Lack of Jurisdiction
Lack of jurisdiction for an offense means that the state does not have the authority to try a person for an offense. North Carolina has jurisdiction to try a person for crimes if the key acts that formed the offense took place in the state’s territory. This can apply to cases where arrests took place outside the state, for example, a person can be arrested with trafficking heroin in another state, but if there is evidence that this person sold heroin in North Carolina, then North Carolina can charge that person with the crime.
When a defendant challenges jurisdiction, the State must prove beyond a reasonable doubt that the crime occurred in North Carolina. Deciding whether a criminal act occurred in the state is not always straight forward, and there are several statutes that address some of the problems, including:
- Assault in the State, Death in Another: In any case of felonious homicide, if a person assaults another in North Carolina, but the victim died from the assault outside of the state, the offender should be indicted and punished for the crime in the county where the assault was made, as if the assaulted person died within the State — N.C.G.S § 15-131.
- Person in this State Injuring One in Another: If a person in North Carolina causes or puts in motion something that causes any person to be injured in another state (for example, a trap or ordering others to assault that person), that person will be guilty of the same offense as it if occurred within North Carolina — N.C.G.S § 15-132.
- Offense Occurring in Part Outside North Carolina: If an offense was committed in part in North Carolina and in part outside of the state, that person can be charge in North Carolina if they had not been tried for an identical offense in the other state — N.C.G.S § 15-134.
Expiration of Statute of Limitations
A statute of limitations determines the amount of time a criminal charge can be brought against a defendant after they committed the offense. If that time is exceeded, the crime may not be prosecuted at all.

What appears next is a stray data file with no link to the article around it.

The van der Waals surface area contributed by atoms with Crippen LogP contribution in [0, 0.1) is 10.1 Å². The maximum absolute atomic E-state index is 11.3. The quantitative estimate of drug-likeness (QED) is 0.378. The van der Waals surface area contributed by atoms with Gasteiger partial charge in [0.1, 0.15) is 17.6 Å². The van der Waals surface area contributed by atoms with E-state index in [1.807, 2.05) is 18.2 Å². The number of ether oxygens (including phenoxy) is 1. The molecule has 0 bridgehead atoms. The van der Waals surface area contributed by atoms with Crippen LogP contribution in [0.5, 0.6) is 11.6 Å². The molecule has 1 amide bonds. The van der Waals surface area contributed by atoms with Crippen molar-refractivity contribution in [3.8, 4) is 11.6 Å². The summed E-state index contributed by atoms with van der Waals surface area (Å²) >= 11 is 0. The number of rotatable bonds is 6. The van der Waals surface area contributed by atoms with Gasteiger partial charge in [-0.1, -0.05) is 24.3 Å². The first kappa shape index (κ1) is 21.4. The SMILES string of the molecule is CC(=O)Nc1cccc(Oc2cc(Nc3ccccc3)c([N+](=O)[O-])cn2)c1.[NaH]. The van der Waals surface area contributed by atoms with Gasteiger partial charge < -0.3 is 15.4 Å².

In North Carolina, there is no statute of limitations on felony crimes, but most misdemeanors have a two-year statute of limitations. One exclusion is “malicious misdemeanors”, which are ill-defined, but generally include misdemeanor crimes involving child abuse. This two-year period begins when the final act of the offense is completed. Some offenses, such as failure to support a child, are defined as “continuing offenses” for statute of limitation purposes. This means the offense is considered ongoing by its nature, such as in the example of failure to support a child, where the offense does not end until the child becomes 18. A misdemeanor offense that has surpassed the statute of limitations can still be submitted to the jury if it is a lesser-included offense of a properly charge felony. For example, a misdemeanor obstruction of justice charge that look place more than 2 years prior can be submitted to a jury as a lesser included offense of a felony obstruction of justice charge.
For the State to comply with the misdemeanor statute of limitations, they must issue a valid criminal process before the two-years expire. This can come in the form of a presentment or indictment in most cases, but if the defendant can be tried in a superior court on a warrant, then that warrant alone will suffice. Additionally, if a timely indictment is found to be improper, another indictment for the same offense may be issued within one year of the previous one’s dismissal.
In North Carolina, N.C.G.S § 15A, Article 61 allows the court or prosecutor to grant a person immunity from prosecution for an offense in exchange for their agreement to plead guilty to another offense or provide testimony against another defendant. If immunity is granted, that person may not be prosecuted for that offense, regardless of any evidence against them.